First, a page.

WADE v. EDWARDS

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WADE v. EDWARDS
1904 OK 126
78 P. 91
14 Okla. 593
Decided: 09/03/1904
Supreme Court of Oklahoma

WILLIS A. WADE
v.
MARY C. CROUCH AND R. J. EDWARDS.

Syllabus

¶0 1. TAX DEED--Void on Its Face, When. Where the recital in a tax deed shows a sale to the county, and a deed obtained by virtue of the sale to the county, the deed must contain a recital to show the right of the county to purchase at such tax sale; and unless such deed contains such a recital, it is void on its face.
2. SAME--Practice. Where a tax deed is void, it is not necessary for the owner, in an action of ejectment, to tender or pay any of the taxes, interest and penalties for which the property was illegally taxed and sold, and the tax deed issued.
3. ADVERSE POSSESSION DEFINED. A possession, to be adverse, must be open, visible, continuous and exclusive, with a claim of ownership, such as will notify parties seeking information upon the subject that the premises are not held in subordination to any title or claim of others, but against all titles and claimants.

Error from, the District Court of Oklahoma County; before B. F. Burwell, Trial Judge.

Shartel, Keaton & Wells, for plaintiff in error.
J. B. Robertson, for defendant in error Mary C. Crouch.

HAINER, J.:

¶1 This was an action of ejectment brought in the district court of Oklahoma county by Mary C. Crouch against Willis A. Wade, and others, to recover possession of a lot in South Oklahoma addition to Oklahoma City. Judgment for plaintiff for recovery of the possession of the real estate in controversy, from which judgment the plaintiff in error, Willis A. Wade, appeals.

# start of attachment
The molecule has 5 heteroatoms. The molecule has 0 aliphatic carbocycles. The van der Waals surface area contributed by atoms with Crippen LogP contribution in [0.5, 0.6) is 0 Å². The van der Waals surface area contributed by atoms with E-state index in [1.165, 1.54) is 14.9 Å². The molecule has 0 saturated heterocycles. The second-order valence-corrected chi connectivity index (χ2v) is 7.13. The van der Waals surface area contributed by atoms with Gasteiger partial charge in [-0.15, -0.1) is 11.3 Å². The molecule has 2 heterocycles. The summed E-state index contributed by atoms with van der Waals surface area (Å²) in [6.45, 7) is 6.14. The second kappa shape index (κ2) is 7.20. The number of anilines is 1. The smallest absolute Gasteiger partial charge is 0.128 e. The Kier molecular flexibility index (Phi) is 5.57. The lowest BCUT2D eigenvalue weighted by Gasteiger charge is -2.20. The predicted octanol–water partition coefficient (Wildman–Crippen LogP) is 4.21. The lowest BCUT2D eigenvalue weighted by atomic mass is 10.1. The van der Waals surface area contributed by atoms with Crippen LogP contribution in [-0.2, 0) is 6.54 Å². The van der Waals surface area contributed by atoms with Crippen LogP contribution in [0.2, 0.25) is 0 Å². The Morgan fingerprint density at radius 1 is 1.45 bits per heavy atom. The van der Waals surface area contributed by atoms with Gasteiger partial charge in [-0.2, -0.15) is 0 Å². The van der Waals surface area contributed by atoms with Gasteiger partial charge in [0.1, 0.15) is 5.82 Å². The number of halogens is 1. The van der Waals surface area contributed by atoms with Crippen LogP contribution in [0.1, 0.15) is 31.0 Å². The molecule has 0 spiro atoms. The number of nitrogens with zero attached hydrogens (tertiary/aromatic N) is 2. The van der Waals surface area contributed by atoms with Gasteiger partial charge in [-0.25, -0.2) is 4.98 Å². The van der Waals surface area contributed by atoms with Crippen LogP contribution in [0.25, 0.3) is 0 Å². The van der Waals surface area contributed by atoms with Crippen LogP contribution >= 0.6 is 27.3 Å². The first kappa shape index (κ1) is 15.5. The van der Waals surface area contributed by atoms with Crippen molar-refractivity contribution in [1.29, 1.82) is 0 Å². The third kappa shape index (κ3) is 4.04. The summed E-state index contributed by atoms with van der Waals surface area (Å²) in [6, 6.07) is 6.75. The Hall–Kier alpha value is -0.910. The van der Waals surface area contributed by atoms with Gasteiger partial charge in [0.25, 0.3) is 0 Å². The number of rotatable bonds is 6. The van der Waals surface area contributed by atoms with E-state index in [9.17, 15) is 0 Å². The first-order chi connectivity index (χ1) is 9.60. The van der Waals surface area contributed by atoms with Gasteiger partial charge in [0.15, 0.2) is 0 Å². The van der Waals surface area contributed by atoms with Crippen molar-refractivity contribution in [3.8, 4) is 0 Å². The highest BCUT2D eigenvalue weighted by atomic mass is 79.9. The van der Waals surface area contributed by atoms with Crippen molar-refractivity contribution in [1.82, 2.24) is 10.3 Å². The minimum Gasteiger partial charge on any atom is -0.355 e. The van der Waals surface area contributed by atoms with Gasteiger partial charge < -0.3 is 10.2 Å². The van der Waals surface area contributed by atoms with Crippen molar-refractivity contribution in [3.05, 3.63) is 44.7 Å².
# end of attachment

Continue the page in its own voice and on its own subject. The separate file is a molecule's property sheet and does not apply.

¶2 The plaintiff, in her petition, alleged that she was the legal and equitable owner of the real estate in controversy, and that the defendants Wade and Overholser unlawfully kept her out of the possession of the same.

¶3 The defendant Wade answered by way of a general denial, and claimed title under a tax deed.

¶4 It appears from the record that the lot in controversy was finally awarded to George W. Coffman, on March 9, 1896, and a deed was issued to him on said date by the town-site trustees, acting for and on behalf of the government of the United States. That on September 24, 1896, Coffman deeded said lot to the defendant in error, Mary C. Crouch, by general warranty deed. That the lot which was the subject of the controversy was assessed for the taxes of the years 1892, 1893, 1894 and 1895; and that on April 17, 1897, the county treasurer of Oklahoma county executed a tax deed to one W. H. Ebey for said lot, for the taxes assessed and charged against said property for the year 1892, and sold by the county treasurer on September 4, 1893. It further appears that on June 27, 1897, W. H. Ebey and wife deeded said lot to Levi Overholser, one of the defendants herein. On March 9, 1900, Levi Overholser conveyed said property, by quit-claim deed, to Willis A. Wade, the plaintiff in error.

¶5 The title to the lot in controversy did not pass from the United States to George W. Coffman, the rightful claimant, until March 9, 1896, and hence the property was not subject to taxation until said date. (Bockfinger v. Foster, 10 Okla. 488, 62 P. 799; Security Company v. McPherson, 7 Okla. 332, 54 P. 489; McDaid v. Oklahoma, 150 U.S. 209, 37 L. Ed. 1055, 14 S. Ct. 59).

¶6 The tax deed shows on its face that the lot in question was purchased at public auction by the county treasurer, for the amount of the taxes, interest, penalties and costs then due and remaining unpaid. There is nothing in the deed that shows, or tends to show, that the land could not have been sold to some other party for the same price, provided the treasurer had not made his bid or offer. In Hanenkratt v. Hamil, 10 Okla. 219, 61 P. 1050, the court, in passing upon this identical question, said: